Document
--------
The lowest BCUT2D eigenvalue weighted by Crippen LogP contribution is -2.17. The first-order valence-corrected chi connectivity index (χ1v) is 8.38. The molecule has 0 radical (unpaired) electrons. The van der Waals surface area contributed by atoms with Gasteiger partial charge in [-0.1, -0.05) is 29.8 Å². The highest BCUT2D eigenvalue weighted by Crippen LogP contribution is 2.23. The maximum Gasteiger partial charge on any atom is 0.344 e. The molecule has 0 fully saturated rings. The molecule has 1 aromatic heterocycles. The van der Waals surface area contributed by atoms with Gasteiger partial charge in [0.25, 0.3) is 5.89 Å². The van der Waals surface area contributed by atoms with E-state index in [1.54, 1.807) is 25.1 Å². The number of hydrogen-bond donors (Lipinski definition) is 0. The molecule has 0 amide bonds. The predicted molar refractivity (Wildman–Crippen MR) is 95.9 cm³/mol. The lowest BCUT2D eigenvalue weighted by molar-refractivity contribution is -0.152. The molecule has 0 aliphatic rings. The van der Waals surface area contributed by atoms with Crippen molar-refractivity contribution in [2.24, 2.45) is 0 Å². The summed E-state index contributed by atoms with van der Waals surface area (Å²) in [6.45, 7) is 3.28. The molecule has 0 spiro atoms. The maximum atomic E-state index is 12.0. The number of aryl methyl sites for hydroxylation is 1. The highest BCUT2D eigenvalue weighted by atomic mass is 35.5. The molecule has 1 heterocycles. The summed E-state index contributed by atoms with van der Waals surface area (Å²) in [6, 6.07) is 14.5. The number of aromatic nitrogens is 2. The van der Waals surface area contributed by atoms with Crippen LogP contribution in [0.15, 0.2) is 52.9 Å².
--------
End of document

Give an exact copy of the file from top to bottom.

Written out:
The lowest BCUT2D eigenvalue weighted by Crippen LogP contribution is -2.17. The first-order valence-corrected chi connectivity index (χ1v) is 8.38. The molecule has 0 radical (unpaired) electrons. The van der Waals surface area contributed by atoms with Gasteiger partial charge in [-0.1, -0.05) is 29.8 Å². The highest BCUT2D eigenvalue weighted by Crippen LogP contribution is 2.23. The maximum Gasteiger partial charge on any atom is 0.344 e. The molecule has 0 fully saturated rings. The molecule has 1 aromatic heterocycles. The van der Waals surface area contributed by atoms with Gasteiger partial charge in [0.25, 0.3) is 5.89 Å². The van der Waals surface area contributed by atoms with E-state index in [1.54, 1.807) is 25.1 Å². The number of hydrogen-bond donors (Lipinski definition) is 0. The molecule has 0 amide bonds. The predicted molar refractivity (Wildman–Crippen MR) is 95.9 cm³/mol. The lowest BCUT2D eigenvalue weighted by molar-refractivity contribution is -0.152. The molecule has 0 aliphatic rings. The van der Waals surface area contributed by atoms with Crippen molar-refractivity contribution in [2.24, 2.45) is 0 Å². The summed E-state index contributed by atoms with van der Waals surface area (Å²) in [6.45, 7) is 3.28. The molecule has 0 spiro atoms. The maximum atomic E-state index is 12.0. The number of aryl methyl sites for hydroxylation is 1. The highest BCUT2D eigenvalue weighted by atomic mass is 35.5. The molecule has 1 heterocycles. The summed E-state index contributed by atoms with van der Waals surface area (Å²) in [6, 6.07) is 14.5. The number of aromatic nitrogens is 2. The van der Waals surface area contributed by atoms with Crippen LogP contribution in [0.15, 0.2) is 52.9 Å².